Fatigue failure of an engine part that was more than 65 years old caused a Durham doctor to fatally ditch his antique plane in the ocean near Portland Head Light in Cape Elizabeth last summer.
The 1946 Stinson Voyager was flying over the ocean along the coast on June 24 at altitudes between 500 and 1,000 feet when Louis Hanson reported a total loss of engine power. He indicated he couldn’t glide to the shore.
The Voyager subsequently impacted water about 100 yards from the shore and sank to a depth of about 70 feet.
Just before noon that day, Hanson, 60, was pulled from the water by paddle boaters and taken to nearby Fort Williams by a Sea Tow vessel, a Coast Guard spokesman said the next day. By the time Hanson reached rescuers on shore, he was unresponsive. He never regained consciousness.
On May 9, the National Transportation Safety Board released its final determination report.
It stated that the plane crash was caused by “a fatigue failure of the No. 3 piston skirt, which resulted in a total loss of engine power and the subsequent ditching in the ocean.”
Although the No. 3 piston was overhauled about five years before the accident, it was an original piston on the engine, which was more than 65 years old, the report states.
“Post-accident examination of the airplane’s engine revealed that the No. 3 piston skirt fractured, and the resultant debris entered the engine and camshaft gear, affecting the magneto timing,” the report states.
Metallurgical examination of the piston skirt at the NTSB Materials Laboratory in Washington, D.C., revealed fatigue originating near a machined through-hole.
The examination revealed two fracture surfaces on the piston skirt, which was smeared with mechanical contact, the report states.
Manufactured in 1946, Hanson’s plane was equipped with a 150-horsepower engine that was installed new in 1947, according to the report.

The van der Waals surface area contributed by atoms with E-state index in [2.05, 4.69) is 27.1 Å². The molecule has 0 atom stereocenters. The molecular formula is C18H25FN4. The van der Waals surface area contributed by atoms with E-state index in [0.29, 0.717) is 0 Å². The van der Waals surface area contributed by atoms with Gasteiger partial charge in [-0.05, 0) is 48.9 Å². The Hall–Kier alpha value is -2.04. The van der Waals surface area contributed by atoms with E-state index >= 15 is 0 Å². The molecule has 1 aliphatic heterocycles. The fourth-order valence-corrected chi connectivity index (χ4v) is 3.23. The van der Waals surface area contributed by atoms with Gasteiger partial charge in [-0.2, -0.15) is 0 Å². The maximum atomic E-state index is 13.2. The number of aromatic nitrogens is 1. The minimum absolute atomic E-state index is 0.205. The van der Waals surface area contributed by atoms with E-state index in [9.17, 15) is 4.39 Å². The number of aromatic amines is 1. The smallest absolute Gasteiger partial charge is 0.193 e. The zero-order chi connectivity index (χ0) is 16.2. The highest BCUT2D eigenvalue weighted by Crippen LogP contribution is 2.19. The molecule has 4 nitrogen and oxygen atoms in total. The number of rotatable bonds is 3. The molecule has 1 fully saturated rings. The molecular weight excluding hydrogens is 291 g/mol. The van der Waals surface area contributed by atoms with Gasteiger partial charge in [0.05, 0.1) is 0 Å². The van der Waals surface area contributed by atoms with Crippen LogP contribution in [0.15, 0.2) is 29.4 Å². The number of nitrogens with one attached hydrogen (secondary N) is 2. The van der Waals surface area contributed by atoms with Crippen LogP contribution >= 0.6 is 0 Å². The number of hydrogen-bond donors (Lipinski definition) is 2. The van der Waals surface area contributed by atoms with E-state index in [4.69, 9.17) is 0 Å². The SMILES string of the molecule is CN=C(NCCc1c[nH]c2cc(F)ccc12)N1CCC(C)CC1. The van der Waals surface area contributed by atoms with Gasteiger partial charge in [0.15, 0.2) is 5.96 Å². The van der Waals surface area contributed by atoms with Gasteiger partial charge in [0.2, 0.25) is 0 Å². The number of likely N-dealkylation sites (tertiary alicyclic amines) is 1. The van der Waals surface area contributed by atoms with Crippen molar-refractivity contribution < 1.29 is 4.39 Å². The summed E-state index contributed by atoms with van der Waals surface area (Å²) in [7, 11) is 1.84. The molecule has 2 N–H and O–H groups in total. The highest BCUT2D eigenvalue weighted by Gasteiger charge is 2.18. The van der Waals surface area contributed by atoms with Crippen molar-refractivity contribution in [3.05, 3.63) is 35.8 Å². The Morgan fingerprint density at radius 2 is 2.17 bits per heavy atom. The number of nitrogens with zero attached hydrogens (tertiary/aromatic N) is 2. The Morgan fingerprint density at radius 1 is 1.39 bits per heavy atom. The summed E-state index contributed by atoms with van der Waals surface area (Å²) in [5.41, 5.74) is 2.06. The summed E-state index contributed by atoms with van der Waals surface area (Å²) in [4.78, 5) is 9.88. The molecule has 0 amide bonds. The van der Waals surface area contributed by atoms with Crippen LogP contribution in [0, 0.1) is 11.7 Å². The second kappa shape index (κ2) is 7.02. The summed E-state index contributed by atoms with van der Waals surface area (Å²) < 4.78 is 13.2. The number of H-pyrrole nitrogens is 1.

“During a telephone interview, the mechanic who overhauled the pistons in 2007 stated that he was not surprised that one failed, as they were 60 to 70 years old,” the report states.
The mechanic said that as part of the overhaul procedure, he balanced the six pistons by ensuring they were the same weight.
Last month, Eric Weiss, an NTSB spokesman in Washington, D.C., said the piston skirt is the portion of the piston that extends the lowest.
It keeps the piston from rocking excessively in the cylinder.
Weiss said the piston skirt is typically machined with small grooves to help hold and transport oil to the cylinder walls to provide proper lubrication.
In a combustion engine, the pistons are sealed inside the cylinder walls by the piston rings, Weiss said. The rings are making contact with the cylinder wall while the piston rides up and down, centered by the rings in the cylinder wall.
As the piston is changing direction at the top and bottom of each stroke, the piston rocks, Weiss said. It is then that the piston skirt makes contact with the cylinder wall, setting the piston straight once again to continue its path, he said.
Hanson’s path on June 24 started at about 10:30 a.m. when he flew the plane from Twitchell’s Airport in Turner.
According to the FAA, the Voyager was in radio and radar contact with Portland International Jetport in Portland as Hanson flew it along the coast between 500 and 1,000 feet above the ocean from south to north.
He radioed that he was flying low for sightseeing and photography. At 11:54 a.m., Hanson radioed that the airplane had experienced a total loss of engine power at about 500 feet up, according to the report.
Hanson “indicated that he was not going to be able to glide the airplane far enough to reach the shore,” the report states.
The last radar target was recorded at 11:55 a.m., indicating an altitude of 200 feet above the ocean.
Two days after the crash, a Maine medical examiner’s autopsy revealed Hanson died of “blunt force injuries of neck and chest with hypothermia and submersion.”
Standard toxicology testing in such incidents showed that Hanson had Dextromethorphan, or cough suppressant, in his liver and blood, according to the report.